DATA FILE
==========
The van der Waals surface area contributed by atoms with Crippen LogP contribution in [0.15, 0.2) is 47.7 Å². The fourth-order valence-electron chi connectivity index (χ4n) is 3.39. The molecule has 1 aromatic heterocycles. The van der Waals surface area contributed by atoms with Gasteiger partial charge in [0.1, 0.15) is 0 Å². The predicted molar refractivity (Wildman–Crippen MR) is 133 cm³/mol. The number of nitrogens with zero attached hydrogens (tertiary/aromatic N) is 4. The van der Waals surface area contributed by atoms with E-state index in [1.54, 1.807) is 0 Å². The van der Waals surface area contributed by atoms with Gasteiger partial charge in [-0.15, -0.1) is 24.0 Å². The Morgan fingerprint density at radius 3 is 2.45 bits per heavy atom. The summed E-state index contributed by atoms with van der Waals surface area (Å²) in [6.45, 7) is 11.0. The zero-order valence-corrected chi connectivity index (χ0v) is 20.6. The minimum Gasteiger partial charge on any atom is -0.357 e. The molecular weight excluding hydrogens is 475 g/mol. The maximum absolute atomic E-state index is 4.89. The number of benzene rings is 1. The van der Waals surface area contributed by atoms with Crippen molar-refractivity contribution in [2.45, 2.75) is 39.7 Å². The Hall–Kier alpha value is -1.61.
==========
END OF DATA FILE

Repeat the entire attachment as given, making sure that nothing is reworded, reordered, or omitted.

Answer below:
The van der Waals surface area contributed by atoms with Crippen LogP contribution in [0.15, 0.2) is 47.7 Å². The fourth-order valence-electron chi connectivity index (χ4n) is 3.39. The molecule has 1 aromatic heterocycles. The van der Waals surface area contributed by atoms with Gasteiger partial charge in [0.1, 0.15) is 0 Å². The predicted molar refractivity (Wildman–Crippen MR) is 133 cm³/mol. The number of nitrogens with zero attached hydrogens (tertiary/aromatic N) is 4. The van der Waals surface area contributed by atoms with E-state index in [1.54, 1.807) is 0 Å². The van der Waals surface area contributed by atoms with Gasteiger partial charge in [-0.15, -0.1) is 24.0 Å². The Morgan fingerprint density at radius 3 is 2.45 bits per heavy atom. The summed E-state index contributed by atoms with van der Waals surface area (Å²) in [6.45, 7) is 11.0. The zero-order valence-corrected chi connectivity index (χ0v) is 20.6. The minimum Gasteiger partial charge on any atom is -0.357 e. The molecular weight excluding hydrogens is 475 g/mol. The maximum absolute atomic E-state index is 4.89. The number of benzene rings is 1. The van der Waals surface area contributed by atoms with Crippen molar-refractivity contribution in [2.45, 2.75) is 39.7 Å². The Hall–Kier alpha value is -1.61.